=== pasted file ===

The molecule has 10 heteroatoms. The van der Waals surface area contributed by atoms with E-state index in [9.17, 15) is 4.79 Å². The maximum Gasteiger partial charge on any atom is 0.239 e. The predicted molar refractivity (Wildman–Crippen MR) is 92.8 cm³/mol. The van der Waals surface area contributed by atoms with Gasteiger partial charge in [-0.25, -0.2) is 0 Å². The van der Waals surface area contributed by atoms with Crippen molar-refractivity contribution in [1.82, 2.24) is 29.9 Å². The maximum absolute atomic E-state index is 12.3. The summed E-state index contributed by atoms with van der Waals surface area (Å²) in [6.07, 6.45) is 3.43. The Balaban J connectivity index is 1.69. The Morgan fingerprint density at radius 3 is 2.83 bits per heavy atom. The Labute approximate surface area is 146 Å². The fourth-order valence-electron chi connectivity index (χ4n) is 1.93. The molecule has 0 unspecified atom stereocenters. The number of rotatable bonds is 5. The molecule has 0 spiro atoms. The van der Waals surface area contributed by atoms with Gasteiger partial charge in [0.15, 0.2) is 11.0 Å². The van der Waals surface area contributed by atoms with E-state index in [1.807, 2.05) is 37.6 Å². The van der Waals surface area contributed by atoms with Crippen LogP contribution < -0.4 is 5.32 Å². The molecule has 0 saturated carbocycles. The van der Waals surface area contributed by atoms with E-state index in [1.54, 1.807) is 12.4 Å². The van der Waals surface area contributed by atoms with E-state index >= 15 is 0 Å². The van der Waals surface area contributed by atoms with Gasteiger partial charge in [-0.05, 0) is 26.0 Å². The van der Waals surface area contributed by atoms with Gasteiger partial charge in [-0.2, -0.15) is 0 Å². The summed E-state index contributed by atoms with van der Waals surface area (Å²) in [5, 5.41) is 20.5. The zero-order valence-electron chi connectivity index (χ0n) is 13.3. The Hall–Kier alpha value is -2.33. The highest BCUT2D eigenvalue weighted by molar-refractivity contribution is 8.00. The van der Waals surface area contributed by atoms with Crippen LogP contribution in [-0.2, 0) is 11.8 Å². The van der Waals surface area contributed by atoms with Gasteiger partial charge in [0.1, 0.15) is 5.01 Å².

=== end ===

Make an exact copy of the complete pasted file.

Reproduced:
The molecule has 10 heteroatoms. The van der Waals surface area contributed by atoms with E-state index in [9.17, 15) is 4.79 Å². The maximum Gasteiger partial charge on any atom is 0.239 e. The predicted molar refractivity (Wildman–Crippen MR) is 92.8 cm³/mol. The van der Waals surface area contributed by atoms with Gasteiger partial charge in [-0.25, -0.2) is 0 Å². The van der Waals surface area contributed by atoms with Crippen molar-refractivity contribution in [1.82, 2.24) is 29.9 Å². The maximum absolute atomic E-state index is 12.3. The summed E-state index contributed by atoms with van der Waals surface area (Å²) in [6.07, 6.45) is 3.43. The Balaban J connectivity index is 1.69. The Morgan fingerprint density at radius 3 is 2.83 bits per heavy atom. The Labute approximate surface area is 146 Å². The fourth-order valence-electron chi connectivity index (χ4n) is 1.93. The molecule has 0 unspecified atom stereocenters. The number of rotatable bonds is 5. The molecule has 0 spiro atoms. The van der Waals surface area contributed by atoms with Gasteiger partial charge in [0.15, 0.2) is 11.0 Å². The van der Waals surface area contributed by atoms with E-state index in [1.807, 2.05) is 37.6 Å². The van der Waals surface area contributed by atoms with Crippen LogP contribution < -0.4 is 5.32 Å². The molecule has 0 saturated carbocycles. The van der Waals surface area contributed by atoms with E-state index in [1.54, 1.807) is 12.4 Å². The van der Waals surface area contributed by atoms with E-state index >= 15 is 0 Å². The van der Waals surface area contributed by atoms with Gasteiger partial charge in [-0.05, 0) is 26.0 Å². The van der Waals surface area contributed by atoms with Gasteiger partial charge in [-0.2, -0.15) is 0 Å². The summed E-state index contributed by atoms with van der Waals surface area (Å²) in [5, 5.41) is 20.5. The zero-order valence-electron chi connectivity index (χ0n) is 13.3. The Hall–Kier alpha value is -2.33. The highest BCUT2D eigenvalue weighted by molar-refractivity contribution is 8.00. The van der Waals surface area contributed by atoms with Crippen LogP contribution in [-0.2, 0) is 11.8 Å². The van der Waals surface area contributed by atoms with Gasteiger partial charge in [0.1, 0.15) is 5.01 Å².